From getting tested to recovery, here’s a checklist of what to do.

A man getting tested by a worker in a yellow PPE suit with several people around themPTI
Coronavirus COVID-19 Thursday, April 01, 2021 - 13:59

Karnataka, and particularly its capital city Bengaluru, has been reporting a surge in COVID-19 cases over the past few weeks, even as the third phase of the COVID-19 vaccination drive for all those aged above 45 years has begun. On March 31, Bengaluru reported 2,928 new cases, despite the state government and civic bodies ramping up vigilance against the coronavirus. If you live in Bengaluru and have come into contact with a COVID-19 patient or are experiencing any symptoms, here’s what to do next.

Step 1: Get tested

If you experience any symptoms of COVID-19, you have two options when it comes to tests — choosing private or public healthcare. The Bruhat Bengaluru Mahanagara Palike (BBMP) provides free testing at primary healthcare centres (PHCs) and also has a few mobile testing units that travel through the wards. 

If COVID-19 cases are identified in your apartment building, officials with the BBMP’s COVID Task Force will perform door-to-door RT-PCR tests for all residents.

To find the closest testing centre, you can avail the BBMP’s zonal helplines or call the common helpline at +91-11-23978046. However, you can also opt for testing at private hospitals and diagnostic laboratories.   

Step 2: The call from the BBMP

At the time of testing, you will be required to give details such as your name and phone number. If you test positive, you will receive a call from BBMP officials (even if you were tested at a private centre). You can also access your result later via the AarogyaSetu app. The BBMP then assigns a doctor from the PHCs, whom you can contact for medical advice and to clear doubts. It is advised to get a second medical opinion as well. The BBMP also sends over a basic kit with medicines and supplements such as paracetamol, vitamin C, B12, zinc etc, along with instructions on dosage.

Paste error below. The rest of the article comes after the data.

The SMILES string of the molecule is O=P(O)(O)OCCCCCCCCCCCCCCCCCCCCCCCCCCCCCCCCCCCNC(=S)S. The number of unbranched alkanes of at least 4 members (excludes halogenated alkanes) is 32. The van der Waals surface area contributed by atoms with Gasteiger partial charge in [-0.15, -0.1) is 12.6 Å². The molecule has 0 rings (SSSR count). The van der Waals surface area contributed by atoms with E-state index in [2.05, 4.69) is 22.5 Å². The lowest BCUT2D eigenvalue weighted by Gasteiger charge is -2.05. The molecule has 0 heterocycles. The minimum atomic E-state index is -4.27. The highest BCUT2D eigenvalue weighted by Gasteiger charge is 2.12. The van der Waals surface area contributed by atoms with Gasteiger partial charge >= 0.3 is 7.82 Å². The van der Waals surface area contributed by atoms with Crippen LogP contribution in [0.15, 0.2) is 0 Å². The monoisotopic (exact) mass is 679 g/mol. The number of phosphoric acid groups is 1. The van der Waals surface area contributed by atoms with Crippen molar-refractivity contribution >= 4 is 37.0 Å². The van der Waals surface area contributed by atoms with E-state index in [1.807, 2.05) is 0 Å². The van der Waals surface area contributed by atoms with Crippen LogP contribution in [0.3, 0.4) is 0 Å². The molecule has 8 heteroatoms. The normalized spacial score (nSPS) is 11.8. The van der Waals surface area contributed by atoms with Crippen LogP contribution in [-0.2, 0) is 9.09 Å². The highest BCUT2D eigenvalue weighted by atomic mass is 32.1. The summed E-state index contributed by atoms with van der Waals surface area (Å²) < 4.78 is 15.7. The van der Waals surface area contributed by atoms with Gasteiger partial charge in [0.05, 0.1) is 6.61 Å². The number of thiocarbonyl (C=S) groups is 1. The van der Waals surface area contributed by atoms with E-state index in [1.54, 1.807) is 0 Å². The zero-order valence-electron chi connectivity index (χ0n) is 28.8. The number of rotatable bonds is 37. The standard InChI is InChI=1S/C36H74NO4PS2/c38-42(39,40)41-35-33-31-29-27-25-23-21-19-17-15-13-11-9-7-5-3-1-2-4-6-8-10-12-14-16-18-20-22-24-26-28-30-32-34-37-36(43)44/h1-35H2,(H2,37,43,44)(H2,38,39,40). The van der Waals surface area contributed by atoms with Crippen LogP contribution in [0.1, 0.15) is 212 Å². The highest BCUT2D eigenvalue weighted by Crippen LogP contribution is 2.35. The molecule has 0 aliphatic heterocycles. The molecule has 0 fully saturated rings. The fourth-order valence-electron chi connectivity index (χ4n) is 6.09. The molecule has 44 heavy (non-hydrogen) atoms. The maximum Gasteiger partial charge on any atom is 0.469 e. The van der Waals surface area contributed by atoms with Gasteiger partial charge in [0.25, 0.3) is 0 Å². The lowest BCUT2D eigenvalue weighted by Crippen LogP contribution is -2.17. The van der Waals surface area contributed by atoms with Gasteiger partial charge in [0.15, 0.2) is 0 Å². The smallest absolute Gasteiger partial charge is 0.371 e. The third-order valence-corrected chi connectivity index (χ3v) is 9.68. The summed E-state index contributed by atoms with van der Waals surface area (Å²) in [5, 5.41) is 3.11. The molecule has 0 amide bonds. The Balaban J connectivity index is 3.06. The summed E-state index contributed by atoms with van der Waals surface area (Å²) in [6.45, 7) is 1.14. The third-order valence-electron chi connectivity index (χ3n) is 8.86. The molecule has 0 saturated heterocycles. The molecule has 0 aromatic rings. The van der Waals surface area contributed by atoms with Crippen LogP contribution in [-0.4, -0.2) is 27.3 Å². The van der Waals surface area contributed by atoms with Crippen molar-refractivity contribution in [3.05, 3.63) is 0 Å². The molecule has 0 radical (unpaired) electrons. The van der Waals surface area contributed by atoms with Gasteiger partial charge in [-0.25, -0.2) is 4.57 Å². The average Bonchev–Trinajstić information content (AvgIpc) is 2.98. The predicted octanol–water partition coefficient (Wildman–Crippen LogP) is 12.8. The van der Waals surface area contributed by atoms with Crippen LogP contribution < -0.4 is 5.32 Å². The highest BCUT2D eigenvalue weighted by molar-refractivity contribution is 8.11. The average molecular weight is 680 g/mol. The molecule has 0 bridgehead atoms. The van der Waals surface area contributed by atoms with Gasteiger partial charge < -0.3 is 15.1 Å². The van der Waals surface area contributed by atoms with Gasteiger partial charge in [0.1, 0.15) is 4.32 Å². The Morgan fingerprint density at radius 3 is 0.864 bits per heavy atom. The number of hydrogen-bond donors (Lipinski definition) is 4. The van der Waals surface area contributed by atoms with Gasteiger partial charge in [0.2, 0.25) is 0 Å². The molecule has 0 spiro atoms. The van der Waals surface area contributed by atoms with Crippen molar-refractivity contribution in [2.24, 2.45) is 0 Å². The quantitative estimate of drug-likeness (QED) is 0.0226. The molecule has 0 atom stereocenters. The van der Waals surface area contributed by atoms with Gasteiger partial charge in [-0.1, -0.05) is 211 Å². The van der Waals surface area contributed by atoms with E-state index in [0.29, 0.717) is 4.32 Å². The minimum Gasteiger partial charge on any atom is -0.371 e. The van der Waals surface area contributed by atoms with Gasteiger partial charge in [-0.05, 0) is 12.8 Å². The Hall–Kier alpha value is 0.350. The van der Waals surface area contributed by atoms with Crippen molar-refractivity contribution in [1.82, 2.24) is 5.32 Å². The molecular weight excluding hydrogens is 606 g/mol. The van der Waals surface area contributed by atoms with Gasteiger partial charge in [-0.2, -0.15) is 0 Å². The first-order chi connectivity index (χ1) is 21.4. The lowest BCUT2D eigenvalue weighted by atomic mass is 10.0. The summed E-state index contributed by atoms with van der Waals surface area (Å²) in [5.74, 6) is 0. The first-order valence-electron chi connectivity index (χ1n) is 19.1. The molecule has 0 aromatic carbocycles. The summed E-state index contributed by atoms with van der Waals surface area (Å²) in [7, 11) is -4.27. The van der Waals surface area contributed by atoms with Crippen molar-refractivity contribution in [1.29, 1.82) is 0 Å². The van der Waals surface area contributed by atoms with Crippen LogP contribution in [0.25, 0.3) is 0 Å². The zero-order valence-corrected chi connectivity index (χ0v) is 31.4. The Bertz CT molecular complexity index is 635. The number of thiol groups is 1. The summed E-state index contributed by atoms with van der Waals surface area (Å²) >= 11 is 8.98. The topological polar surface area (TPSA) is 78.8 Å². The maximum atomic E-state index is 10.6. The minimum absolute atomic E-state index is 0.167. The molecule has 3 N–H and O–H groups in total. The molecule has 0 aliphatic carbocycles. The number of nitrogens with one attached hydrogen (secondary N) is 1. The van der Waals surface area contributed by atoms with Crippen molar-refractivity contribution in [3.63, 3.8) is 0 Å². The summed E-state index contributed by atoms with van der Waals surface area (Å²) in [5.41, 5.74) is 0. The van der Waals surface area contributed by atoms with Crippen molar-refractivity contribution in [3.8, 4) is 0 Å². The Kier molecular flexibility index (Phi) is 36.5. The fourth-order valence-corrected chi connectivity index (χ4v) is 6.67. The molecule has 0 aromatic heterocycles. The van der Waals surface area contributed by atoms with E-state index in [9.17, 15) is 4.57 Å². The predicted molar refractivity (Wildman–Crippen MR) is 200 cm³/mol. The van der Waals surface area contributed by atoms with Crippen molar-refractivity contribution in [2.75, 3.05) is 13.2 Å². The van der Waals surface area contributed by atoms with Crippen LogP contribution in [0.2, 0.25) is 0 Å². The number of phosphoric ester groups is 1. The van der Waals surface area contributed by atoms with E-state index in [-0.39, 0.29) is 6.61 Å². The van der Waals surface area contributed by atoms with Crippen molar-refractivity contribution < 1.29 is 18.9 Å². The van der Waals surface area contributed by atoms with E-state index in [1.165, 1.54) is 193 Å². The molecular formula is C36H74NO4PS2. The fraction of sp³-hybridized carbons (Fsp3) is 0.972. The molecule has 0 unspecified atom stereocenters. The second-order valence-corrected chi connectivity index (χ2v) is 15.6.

However, you can also opt to decline this service, and contact private doctors instead.

Read: Negative RT-PCR certificate not compulsory for all passengers to Bengaluru

Step 3: Home or hospital isolation

If you are asymptomatic or show mild symptoms, you can opt for home isolation.But if the conditions at your home are not conducive for isolation due to problems like space, number of people etc, you can choose hospital isolation. However, if you have comorbidities or show severe symptoms, it is best to opt for hospital isolation, in order to have access to 24/7 medical help. The doctor assigned by the BBMP can also help you make the decision. If you choose home quarantine, guidelines such as wearing masks when interacting with others, washing hands and disinfecting surfaces regularly, using a different set of cutlery etc are to be followed. A BBMP health worker will come to your home to perform RT-PCR tests on day zero, seven and 14. 

Read: COVID-19 second wave: Bengaluru has enough beds for now but may face trouble

If you do not opt for the BBMP-assigned doctor’s service, there are private centres that offer packages for COVID-19 patients, which take care of doctors’ and nurse services, medication etc. 

During home quarantine, if your health takes a turn, the civic body offers a free ambulance service to the nearest COVID-19 hospital, which you can avail by contacting the COVID-19 helpline. 

Read: BBMP tells Bengaluru private hospitals to set aside 10% of beds for COVID-19 patients

Step 3 (a): Contact tracing

Contact tracing is an essential step in curbing the spread of the coronavirus. If you have COVID-19 and there is a delay in communicating the same to your contacts, they may unknowingly spread the virus further. Contact tracing will be carried out soon after testing positive, by BBMP workers. However, in some wards, the COVID-19 patients themselves are made to contact those they recently interacted with.

Step 4: Post-recovery

After 14 days since testing positive for the coronavirus, a health worker with the BBMP will perform another test, after which you are considered as recovered if you test negative. However, it is important to remember that the pandemic is not over yet and steps like wearing masks, sanitising hands etc must be followed.

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